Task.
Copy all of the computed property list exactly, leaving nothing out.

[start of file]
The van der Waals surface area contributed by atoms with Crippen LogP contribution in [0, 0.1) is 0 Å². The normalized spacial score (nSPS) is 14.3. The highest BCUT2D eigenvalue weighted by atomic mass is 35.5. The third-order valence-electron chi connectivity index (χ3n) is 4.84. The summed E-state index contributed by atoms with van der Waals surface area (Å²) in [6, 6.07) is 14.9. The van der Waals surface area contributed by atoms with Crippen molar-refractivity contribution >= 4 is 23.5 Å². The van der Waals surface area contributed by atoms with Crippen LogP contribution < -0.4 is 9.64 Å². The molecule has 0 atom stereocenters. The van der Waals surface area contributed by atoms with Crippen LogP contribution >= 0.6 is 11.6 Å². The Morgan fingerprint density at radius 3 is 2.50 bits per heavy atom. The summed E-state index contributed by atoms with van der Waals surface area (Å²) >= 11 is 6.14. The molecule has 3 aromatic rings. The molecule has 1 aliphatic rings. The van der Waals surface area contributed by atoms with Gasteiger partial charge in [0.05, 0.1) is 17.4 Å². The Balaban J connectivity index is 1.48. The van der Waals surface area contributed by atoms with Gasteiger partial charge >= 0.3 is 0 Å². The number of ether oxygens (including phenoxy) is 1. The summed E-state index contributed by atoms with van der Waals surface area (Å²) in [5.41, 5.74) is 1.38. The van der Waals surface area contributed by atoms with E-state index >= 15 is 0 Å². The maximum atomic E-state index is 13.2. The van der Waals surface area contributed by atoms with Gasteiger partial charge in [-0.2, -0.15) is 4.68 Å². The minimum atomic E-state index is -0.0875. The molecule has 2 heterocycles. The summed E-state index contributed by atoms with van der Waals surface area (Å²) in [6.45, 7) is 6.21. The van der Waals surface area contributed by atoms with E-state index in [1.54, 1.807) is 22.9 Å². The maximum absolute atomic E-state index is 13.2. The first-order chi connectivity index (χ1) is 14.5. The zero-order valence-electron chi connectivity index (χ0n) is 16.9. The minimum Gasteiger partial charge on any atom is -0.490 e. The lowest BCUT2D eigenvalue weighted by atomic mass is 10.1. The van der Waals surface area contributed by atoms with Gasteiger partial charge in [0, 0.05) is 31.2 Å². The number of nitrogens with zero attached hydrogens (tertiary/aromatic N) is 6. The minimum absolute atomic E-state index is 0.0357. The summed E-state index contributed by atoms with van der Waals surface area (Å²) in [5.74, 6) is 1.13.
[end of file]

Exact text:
The van der Waals surface area contributed by atoms with Crippen LogP contribution in [0, 0.1) is 0 Å². The normalized spacial score (nSPS) is 14.3. The highest BCUT2D eigenvalue weighted by atomic mass is 35.5. The third-order valence-electron chi connectivity index (χ3n) is 4.84. The summed E-state index contributed by atoms with van der Waals surface area (Å²) in [6, 6.07) is 14.9. The van der Waals surface area contributed by atoms with Crippen molar-refractivity contribution >= 4 is 23.5 Å². The van der Waals surface area contributed by atoms with Crippen LogP contribution < -0.4 is 9.64 Å². The molecule has 0 atom stereocenters. The van der Waals surface area contributed by atoms with Crippen LogP contribution >= 0.6 is 11.6 Å². The Morgan fingerprint density at radius 3 is 2.50 bits per heavy atom. The summed E-state index contributed by atoms with van der Waals surface area (Å²) >= 11 is 6.14. The molecule has 3 aromatic rings. The molecule has 1 aliphatic rings. The van der Waals surface area contributed by atoms with Gasteiger partial charge in [0.05, 0.1) is 17.4 Å². The Balaban J connectivity index is 1.48. The van der Waals surface area contributed by atoms with Gasteiger partial charge >= 0.3 is 0 Å². The number of ether oxygens (including phenoxy) is 1. The summed E-state index contributed by atoms with van der Waals surface area (Å²) in [5.41, 5.74) is 1.38. The van der Waals surface area contributed by atoms with E-state index >= 15 is 0 Å². The maximum atomic E-state index is 13.2. The van der Waals surface area contributed by atoms with Gasteiger partial charge in [-0.2, -0.15) is 4.68 Å². The minimum atomic E-state index is -0.0875. The molecule has 2 heterocycles. The summed E-state index contributed by atoms with van der Waals surface area (Å²) in [6.45, 7) is 6.21. The van der Waals surface area contributed by atoms with E-state index in [1.54, 1.807) is 22.9 Å². The maximum absolute atomic E-state index is 13.2. The first-order chi connectivity index (χ1) is 14.5. The zero-order valence-electron chi connectivity index (χ0n) is 16.9. The minimum Gasteiger partial charge on any atom is -0.490 e. The lowest BCUT2D eigenvalue weighted by atomic mass is 10.1. The van der Waals surface area contributed by atoms with Gasteiger partial charge in [0, 0.05) is 31.2 Å². The number of nitrogens with zero attached hydrogens (tertiary/aromatic N) is 6. The minimum absolute atomic E-state index is 0.0357. The summed E-state index contributed by atoms with van der Waals surface area (Å²) in [5.74, 6) is 1.13.